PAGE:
Second, the scenery is not going to be a winter wonderland with serene, powder-coated trees. You’ll see a lot of mud and dirt and the snow has a tinge of tan. But you’ll also see beautiful greenery and an awesome view of Lake Tahoe. After all, if not for all of the snow, people would be coming here for the hiking trails.

Squaw Valley, CA, spring skiing capital

Third, you need to get out on the slopes early! The skiing can still be great in the spring and summer.  I was surprised to find some really decent snow. The crews work hard to farm snow from the mountain and groom it over open trails. You’ll find the better snow on the backside by the Shirley Lake area. But by 1 p.m.or 2 p.m., the sun is beating down on the snow from a high angle. It creates that “Sierra cement” – thick, wet snow that can be tough to ski through. And that’s when you head to the lodge or the Village and enjoy live music, epic food, and shopping!

Shopping and Food at the Village at Squaw Valley

I discovered Lather & Fizz while wandering the Village. This adorable little store is full of unique bath and shower items. My daughter stocked up on bath bombs and I brought home a massage bar and shower vapor in the refreshing “Tahoe Blue” scent that will surely remind me of my spring skiing visit for months to come.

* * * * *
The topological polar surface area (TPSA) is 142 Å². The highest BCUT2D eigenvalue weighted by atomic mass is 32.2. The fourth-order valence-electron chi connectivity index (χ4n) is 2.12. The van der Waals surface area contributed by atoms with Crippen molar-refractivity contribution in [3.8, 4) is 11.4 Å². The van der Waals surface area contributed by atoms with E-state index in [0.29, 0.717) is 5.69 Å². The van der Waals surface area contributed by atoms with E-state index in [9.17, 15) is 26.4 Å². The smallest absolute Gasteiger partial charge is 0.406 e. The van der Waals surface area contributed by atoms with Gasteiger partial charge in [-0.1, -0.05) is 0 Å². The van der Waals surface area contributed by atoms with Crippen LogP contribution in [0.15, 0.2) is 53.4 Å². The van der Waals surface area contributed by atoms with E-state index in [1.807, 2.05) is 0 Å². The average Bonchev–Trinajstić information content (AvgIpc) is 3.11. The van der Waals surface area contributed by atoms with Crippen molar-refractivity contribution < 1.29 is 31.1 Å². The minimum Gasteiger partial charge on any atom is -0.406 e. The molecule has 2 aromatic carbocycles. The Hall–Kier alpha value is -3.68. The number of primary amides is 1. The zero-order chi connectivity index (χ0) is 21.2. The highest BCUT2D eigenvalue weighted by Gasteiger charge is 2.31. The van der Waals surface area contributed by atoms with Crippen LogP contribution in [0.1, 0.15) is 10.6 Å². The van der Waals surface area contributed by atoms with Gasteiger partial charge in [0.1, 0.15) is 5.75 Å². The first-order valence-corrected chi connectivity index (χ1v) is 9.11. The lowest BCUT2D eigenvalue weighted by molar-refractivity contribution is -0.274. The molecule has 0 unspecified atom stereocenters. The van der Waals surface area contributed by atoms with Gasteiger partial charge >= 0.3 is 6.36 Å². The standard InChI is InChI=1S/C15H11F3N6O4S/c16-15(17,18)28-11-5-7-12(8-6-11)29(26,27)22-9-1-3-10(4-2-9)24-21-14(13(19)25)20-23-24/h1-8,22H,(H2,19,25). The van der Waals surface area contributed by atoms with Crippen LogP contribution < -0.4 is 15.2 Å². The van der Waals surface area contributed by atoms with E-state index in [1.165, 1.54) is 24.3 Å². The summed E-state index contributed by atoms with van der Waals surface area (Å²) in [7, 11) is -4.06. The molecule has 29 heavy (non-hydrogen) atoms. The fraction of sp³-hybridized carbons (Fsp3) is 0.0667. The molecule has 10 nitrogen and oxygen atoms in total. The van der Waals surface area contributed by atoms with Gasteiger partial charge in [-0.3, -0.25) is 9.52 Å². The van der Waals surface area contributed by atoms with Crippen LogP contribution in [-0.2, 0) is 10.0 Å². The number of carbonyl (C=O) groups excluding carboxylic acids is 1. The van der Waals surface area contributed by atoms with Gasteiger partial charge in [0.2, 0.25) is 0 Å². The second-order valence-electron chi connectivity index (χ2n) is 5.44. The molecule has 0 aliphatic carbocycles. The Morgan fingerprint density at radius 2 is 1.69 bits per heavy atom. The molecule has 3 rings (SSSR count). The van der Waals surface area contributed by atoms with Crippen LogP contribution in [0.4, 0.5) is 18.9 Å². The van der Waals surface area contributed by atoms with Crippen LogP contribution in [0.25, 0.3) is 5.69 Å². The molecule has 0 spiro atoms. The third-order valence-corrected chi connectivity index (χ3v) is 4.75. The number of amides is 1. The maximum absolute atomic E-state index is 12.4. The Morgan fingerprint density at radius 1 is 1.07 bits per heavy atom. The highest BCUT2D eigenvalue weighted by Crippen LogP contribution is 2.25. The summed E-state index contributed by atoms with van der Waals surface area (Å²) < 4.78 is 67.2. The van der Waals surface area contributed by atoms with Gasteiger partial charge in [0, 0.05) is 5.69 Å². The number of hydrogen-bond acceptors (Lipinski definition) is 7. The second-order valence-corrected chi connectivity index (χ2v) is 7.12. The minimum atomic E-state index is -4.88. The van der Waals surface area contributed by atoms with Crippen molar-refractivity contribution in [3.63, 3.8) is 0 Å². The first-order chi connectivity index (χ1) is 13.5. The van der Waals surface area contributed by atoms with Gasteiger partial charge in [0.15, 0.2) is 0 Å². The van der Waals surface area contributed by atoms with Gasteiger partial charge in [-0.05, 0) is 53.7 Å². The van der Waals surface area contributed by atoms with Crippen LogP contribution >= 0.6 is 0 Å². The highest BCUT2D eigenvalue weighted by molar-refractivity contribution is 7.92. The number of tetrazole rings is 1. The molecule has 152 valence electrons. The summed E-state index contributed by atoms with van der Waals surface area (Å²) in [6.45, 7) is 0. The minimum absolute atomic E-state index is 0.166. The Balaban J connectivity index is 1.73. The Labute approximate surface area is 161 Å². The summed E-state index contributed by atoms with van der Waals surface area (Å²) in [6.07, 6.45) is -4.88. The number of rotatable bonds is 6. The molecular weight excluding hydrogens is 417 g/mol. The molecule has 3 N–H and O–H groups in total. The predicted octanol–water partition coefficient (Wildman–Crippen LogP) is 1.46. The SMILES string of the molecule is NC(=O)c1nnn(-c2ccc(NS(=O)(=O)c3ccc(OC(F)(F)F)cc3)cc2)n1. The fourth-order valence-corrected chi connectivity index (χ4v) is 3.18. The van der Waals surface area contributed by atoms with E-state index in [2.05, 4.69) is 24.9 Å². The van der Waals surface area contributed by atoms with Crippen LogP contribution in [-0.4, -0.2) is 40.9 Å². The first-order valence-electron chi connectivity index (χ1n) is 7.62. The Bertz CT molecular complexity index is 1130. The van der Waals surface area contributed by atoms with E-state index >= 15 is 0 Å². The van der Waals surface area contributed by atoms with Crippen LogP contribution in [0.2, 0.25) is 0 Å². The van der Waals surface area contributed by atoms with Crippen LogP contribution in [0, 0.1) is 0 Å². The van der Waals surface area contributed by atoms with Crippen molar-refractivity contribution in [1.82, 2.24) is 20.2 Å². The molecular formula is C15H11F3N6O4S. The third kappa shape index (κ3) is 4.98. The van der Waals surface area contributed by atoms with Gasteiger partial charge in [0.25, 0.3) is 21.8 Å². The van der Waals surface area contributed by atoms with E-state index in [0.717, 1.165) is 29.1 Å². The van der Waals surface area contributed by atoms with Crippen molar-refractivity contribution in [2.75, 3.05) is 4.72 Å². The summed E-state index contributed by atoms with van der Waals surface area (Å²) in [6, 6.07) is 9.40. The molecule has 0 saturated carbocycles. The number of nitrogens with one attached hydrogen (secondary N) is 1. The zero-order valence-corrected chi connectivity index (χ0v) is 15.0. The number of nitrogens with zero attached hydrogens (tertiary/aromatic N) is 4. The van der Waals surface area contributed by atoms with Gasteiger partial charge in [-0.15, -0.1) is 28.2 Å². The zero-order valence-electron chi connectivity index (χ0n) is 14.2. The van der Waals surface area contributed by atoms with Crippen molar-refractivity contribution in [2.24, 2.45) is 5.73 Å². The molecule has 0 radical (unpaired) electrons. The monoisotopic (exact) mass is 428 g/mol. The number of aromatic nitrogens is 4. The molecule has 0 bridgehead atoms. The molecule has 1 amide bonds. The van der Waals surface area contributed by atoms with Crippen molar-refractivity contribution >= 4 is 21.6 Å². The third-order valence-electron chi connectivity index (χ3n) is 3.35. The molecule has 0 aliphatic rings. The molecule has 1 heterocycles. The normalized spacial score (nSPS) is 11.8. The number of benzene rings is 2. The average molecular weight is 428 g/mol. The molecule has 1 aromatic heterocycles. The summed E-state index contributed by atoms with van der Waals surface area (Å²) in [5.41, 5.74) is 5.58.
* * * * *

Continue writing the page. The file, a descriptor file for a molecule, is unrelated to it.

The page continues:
Shopping at Lather & Fizz at the Village at Squaw Valley.

Having spent a good amount of time at Squaw in the past, my family had a tough time agreeing on where to eat. The restaurants are all so good. I love Rocker’s brisket fries. My daughter loves the wings and corned beef at The Auld Dubliner. But we finally agreed on Fireside Pizza – where my husband could get a dinner-sized salad with chicken, my daughter got the garlic cheese chips, and I enjoyed a personal size Hawaiian pizza.

Fireside Pizza at the Village at Squaw Valley

Squaw Valley is an all-season destination

Squaw Valley’s High Camp area is also a summer destination in itself. Take the Aerial Tram from the base of Squaw Valley to High Camp, located at 8,200 feet, with 360 degree views of Lake Tahoe’s high alpine beauty. Activities at High Camp include a pool, hot tub, hiking trails, the Olympic Museum, dining, shopping, disc golf, lawn games, and more.

High camp at Squaw Valley, CA.
The vibe of spring skiing is different than winter skiing. In winter, people at Squaw take their skiing and riding very seriously. But spring/summer skiers? Everyone is SO PSYCHED. I rode the lift with a guy who was 70 years old and told me it was his dream to ski in July. Another group told me they were going to take a few runs, then go play golf that afternoon. How cool is that? Everyone seemed in full party mode.

As for me, I enjoyed the novelty of skiing in July. The freedom of wearing light clothes, the hot sun tanning my face, the music, food, and shopping, and the people-watching at the lodge… I loved it all.

And then I went kayaking the next day. For all-season fun that truly mixes seasons, Lake Tahoe’s Squaw Valley is the place to be.

Skiiers in July 4th clothing